The Month in Pennsylvania Workers' Compensation: December 2013 At-A-Glance
Mitchell I. Golding, Esq. on 1/22/2014
About The Author
Kennedy, Campbell, Lipski & Dochney
EXCLUSIVITY-IMMUNITY/ OCCUPATIONAL DISEASE/ STATUTE OF REPOSE
The Pennsylvania Supreme Court holds that the exclusivity provision of Section 303(a) does not preclude the employer from a liability lawsuit filed by its employee/employees estate, where the Claimant's mesothelioma did not manifest itself within 300 weeks of the Claimant's last date of employment in an occupation or industry to which he was exposed to hazards of such disease.
Put another way, claims for occupational disease which manifests outside of the 300-week period prescribed by the Act do not fall within the purview of the Act, and, therefore, that the exclusivity provision of Section 303(a) does not apply to preclude an employee from filing a common law claim against an employer.
This is because the legislature did not intend the Act to apply to claims for disability or death resulting from occupational disease which manifests more than 300 weeks after the last occupational exposure.
To rule otherwise would be to find that Section 301(c) (2)'s 300-week time window operates as a de facto exclusion of coverage under the Act for essentially all mesothelioma claims.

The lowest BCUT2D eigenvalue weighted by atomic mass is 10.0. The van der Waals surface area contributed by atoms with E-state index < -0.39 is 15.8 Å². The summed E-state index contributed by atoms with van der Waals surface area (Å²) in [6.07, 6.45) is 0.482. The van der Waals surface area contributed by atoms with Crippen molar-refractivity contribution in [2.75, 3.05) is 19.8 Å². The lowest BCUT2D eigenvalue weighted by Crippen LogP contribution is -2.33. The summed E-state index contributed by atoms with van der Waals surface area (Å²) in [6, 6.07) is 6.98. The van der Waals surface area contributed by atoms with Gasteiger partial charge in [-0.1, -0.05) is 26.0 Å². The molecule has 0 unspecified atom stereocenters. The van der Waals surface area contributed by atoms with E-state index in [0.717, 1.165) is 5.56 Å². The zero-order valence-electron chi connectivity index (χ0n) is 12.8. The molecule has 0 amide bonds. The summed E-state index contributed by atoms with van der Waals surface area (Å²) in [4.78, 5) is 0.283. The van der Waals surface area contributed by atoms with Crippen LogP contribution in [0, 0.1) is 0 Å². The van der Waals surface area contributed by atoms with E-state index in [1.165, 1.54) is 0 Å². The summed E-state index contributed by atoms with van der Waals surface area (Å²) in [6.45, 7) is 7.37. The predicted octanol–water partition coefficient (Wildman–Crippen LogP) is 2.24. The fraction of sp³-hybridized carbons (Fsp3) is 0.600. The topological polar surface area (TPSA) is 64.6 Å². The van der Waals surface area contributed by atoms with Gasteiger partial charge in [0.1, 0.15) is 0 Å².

In reaching this holding the Court construes Section 301(c)(2) as follows: "whenever occupational disease is the basis for compensation, for disability or death under this Act, the Act shall apply only to disability or death resulting from such disease and occurring within three hundred weeks after the last date of employment.
Tooey, Executrix of The Estate Of John F. Tooey, Deceased, And Kathleen Tooey In Her Own Right, et. Al. v. WCAB (A.W. Chesterton Company, et. al.) No. 21 WAP 2011(Decision by Madame Justice Todd, November 22, 2013) 12/13
MEDICAL BILLS/UTILIZATION REVIEW
A treatment summary, entitled "Medical Expert Opinion and or a verbal description of the treatment provided to a claimant by a Healthcare Provider subject to an Utilization Review does not satisfy the requirement that the Provider subject to a Utilization Review supply the URO with records, within the meaning of 34 Pa. Code §127.464.
Therefore the WCJ properly dismissed Provider's Petition Seeking Review of a Utilization Review Determination because, consistent with County of Allegheny (John J. Kane Center-Ross) v. Workers' Compensation Appeal Board (Geisler), 875 A.2d 1222 (Pa. Cmwlth. 2005), and Stafford v. Workers' Compensation Appeal Board (Advanced Placement Services), 933 A.2d 139 (Pa. Cmwlth. 2007) she lacked jurisdiction because the Provider failed to submit any medical records to the URO.
The written treatment summary does not constitute a "record per the Bureau's instructions to UROs and reviewers that specifically provides that summaries prepared by a provider for purposes of utilization review "are not to be considered or mentioned by the Reviewer as part of the review or determination report.